President Barack Obama went to Boston Wednesday to sell his embattled health care law as the woman responsible for implementing it was grilled by lawmakers on Capitol Hill. Washington Bureau Reporter Michael Scotto filed the following report for NY1.
President Barack Obama is fighting to get his health care law back on track.
"I take full responsibility for making sure it gets fixed ASAP," the president said.
His appearance in Massachusetts Wednesday afternoon came hours after Health and Human Services Secretary Kathleen Sebelius appeared before a testy House committee and took responsibility for the botched rollout of healthcare.gov.
Rep. Marsha Blackburn of Tennessee: Who is the individual?
Sebelius: Michelle Snyder.
Blackburn: Michelle Snyder is the one responsible for this debacle?
Sebelius: Excuse me, Congresswoman. Michelle Snyder is not responsible for the debacle. Hold me accountable for the debacle. I'm responsible.
The website is where uninsured Americans in 36 states, though not New York, are expected to shop for health coverage before the insurance mandate kicks in next year.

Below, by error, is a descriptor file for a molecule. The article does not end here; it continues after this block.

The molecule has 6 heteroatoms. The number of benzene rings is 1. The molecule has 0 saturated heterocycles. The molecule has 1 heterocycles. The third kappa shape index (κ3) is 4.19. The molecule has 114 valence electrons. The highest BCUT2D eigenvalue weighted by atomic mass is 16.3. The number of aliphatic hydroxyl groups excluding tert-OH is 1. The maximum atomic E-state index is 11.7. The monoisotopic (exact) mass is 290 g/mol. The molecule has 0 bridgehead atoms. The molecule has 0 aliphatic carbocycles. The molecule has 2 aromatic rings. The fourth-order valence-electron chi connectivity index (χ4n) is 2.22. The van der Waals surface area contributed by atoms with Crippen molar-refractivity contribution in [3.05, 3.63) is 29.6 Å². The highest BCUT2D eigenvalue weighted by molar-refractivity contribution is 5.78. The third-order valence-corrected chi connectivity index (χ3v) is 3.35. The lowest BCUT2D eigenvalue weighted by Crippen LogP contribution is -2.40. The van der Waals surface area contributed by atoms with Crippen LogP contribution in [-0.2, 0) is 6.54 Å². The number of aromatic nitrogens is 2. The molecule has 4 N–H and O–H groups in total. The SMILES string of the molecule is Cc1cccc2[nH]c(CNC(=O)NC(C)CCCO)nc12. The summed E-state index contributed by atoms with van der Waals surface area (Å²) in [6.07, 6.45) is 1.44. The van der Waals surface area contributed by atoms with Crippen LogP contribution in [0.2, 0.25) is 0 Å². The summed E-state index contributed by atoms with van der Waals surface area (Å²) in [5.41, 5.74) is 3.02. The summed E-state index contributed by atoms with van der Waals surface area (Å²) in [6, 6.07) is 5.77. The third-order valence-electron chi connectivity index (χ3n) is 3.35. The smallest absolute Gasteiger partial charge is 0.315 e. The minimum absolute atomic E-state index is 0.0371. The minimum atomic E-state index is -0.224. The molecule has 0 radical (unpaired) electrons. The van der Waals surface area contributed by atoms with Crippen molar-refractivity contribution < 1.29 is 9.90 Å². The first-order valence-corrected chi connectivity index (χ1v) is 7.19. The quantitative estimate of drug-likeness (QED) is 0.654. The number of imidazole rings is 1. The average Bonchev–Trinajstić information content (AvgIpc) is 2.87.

It's been plagued by technical glitches since it launched earlier this month. In fact, it wasn't operating during Wednesday's hearing.
So far, the federal government has spent nearly $200 million on the site. Sebelius blames contractors for the problems, but believes the issues can be fixed by the end of November.
Republicans were annoyed about far more than the website. They blasted Sebelius over reports of people being dropped from insurance plans that don't meet the health care law's minimum requirements.
"Sean lost his plan that he liked, here are thousands and millions of Seans throughout this country that lost the plan they like because some bureaucrat in Washington said, 'We think your plan's not good enough, even though you like it, even though you were promised you can keep it,'" said Rep. Steve Scalise of Louisiana.
Democrats brushed off the attacks as political.
"I don't think, Madam Secretary, there's one person in this room who is naive enough to actually think that the Republicans want to see this law work," said Rep. Eliot Engel, whose district covers parts of the Bronx and Westchester County.
Democrats, however, have just a few months to get it together, or else their signature achievement could be put in jeopardy.